(Israel/Germany, 88 min.)
Dir. Sagi Bornstein, Udi Nir, Shani Rozanes
Former Israeli Prime Minister Golda Meir makes two especially memorable comments in the archival excerpts of Golda. She says that she barely slept while holding the top office from 1969-1974. Meir reveals that these sleepless nights were of her own choosing. Worried that she might miss some major news while resting, she advised her underlings to call her intermittently throughout the night. One can only wonder what the course of history might have been had the late Meir been well rested while decided the fate of the world.
The second comment (among many) worth noting is Meir’s argument, “Every Arab in the world has a choice. A Jew has no choice.” Choices, or lack thereof, are an underlying conflict in this portrait of Meir.
These confessions of self-directed fatigue and perceived powerlessness illustrate how Meir rarely knew peace. Golda, the new film by Sagi Bornstein, Udi Nir, and Shani Rozanes, bravely suggests that Meir’s restlessness was of her own choosing. This argument becomes especially damaging as the film observes that the most consequential choice of Meir’s tenure was to do nothing about the Israel/Palestine divide.
Bornstein and Nir, who previously delivered #uploading_holocaust, and Rozanes (a journalist making her doc debut) focus on the years in which Meir held top office. Some excerpts from her life before and after being Prime Minister, like her upbringing in America, fill in the rest. The film combs through an extensive range of archival materials to consider the legacy of Israeli’s first and only female Prime Minister. Some people consider Meir the “queen of the Jewish people” while others deem her a hard-nosed racist whose damaging politics have consequences that continue to this day. Golda makes a fair and balanced argument for both perspectives. Similarly, Golda explores the barriers that Meir broke as a lone woman in power within a male-dominated system without using its feminist lens to rationalize or overlook the most problematic aspects of her career. The filmmakers’ effort to afford a balanced portrait is evident in new contemporary interviews with Meir’s surviving colleagues and family members that complement the archival footage.
The delivery is admittedly dry as Golda flies through the main points in a significant career and an extremely complicated socio-political backdrop. All the bases of Meir’s years are covered—her unexpected popularity in the USA, the massacre of Israeli athletes at the 1972 Olympic Games in Munich and the Mossad’s retaliation, the growing tension and escalating violence between Jews and Arabs, and the Yom Kippur War—in a few minutes each. Many episodes from Meir’s career, moreover, appear framed within discussions of her anti-Arab racism that further illuminate her complacency in the quest for peace between Israeli and Palestine, but the cursory approach to history risks leaving viewers lost unless they do their homework beforehand. These excerpts nevertheless challenge a saintly portrait of Meir, since her refusal to separate the personal from the political is obvious throughout.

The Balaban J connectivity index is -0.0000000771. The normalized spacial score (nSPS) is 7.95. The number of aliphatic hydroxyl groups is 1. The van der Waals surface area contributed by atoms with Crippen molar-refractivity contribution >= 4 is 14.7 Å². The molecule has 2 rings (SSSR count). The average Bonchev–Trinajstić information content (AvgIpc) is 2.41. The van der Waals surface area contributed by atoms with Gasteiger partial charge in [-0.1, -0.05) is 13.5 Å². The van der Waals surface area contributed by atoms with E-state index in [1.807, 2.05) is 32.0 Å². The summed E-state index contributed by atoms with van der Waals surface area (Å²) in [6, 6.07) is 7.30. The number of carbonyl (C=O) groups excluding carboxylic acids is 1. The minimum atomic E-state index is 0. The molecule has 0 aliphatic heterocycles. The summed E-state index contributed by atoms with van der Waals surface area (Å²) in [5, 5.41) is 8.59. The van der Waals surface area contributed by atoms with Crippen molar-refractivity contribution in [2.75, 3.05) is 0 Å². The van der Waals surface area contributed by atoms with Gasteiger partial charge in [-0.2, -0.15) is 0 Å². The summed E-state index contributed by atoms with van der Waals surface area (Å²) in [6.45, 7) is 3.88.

Most revealing is an archival reel from the spring of 1978. The footage, revealed here for the first time, observes Meir in candid conversation with two journalists in an exchange that followed an interview for Israeli television. The interviewers and Meir comment frequently that the conversation isn’t going to air, and it’s unclear if Meir knew the cameras and microphones were still recording. It’s a relief that they were, though, since this unfiltered footage offers the most illuminating material in the film.
Meir’s comments, made mere months before her death, capture the contradictions of a controversial figure. She’s blunt, frank, and honest—traits few people can navigate successfully while working towards re-election. But as she smokes cigarette after cigarette and waves her hands throughout the post-interview conversation, she’s often on the defensive. She is not one to admit she made a mistake as she rationalizes her decisions and their consequences.
Golda avoids hagiography as it intersperses snippets of this smoky interview throughout its overview of Meir’s legacy. It provides valuable context for Meir’s personal views and it suggests that her heart wasn’t really in the job enough to have the courage to pursue peace in a situation that needed it. The film makes clear that the choice was there and her failure to lead complicated matters for future leaders with the courage to choose. While leaving something to be desired in terms of capturing the drama in which Meir operated daily, Golda often delivers as a character study with consequences that resonate today.
Golda opens in Toronto at Hot Docs Ted Rogers Cinema on Jan. 3.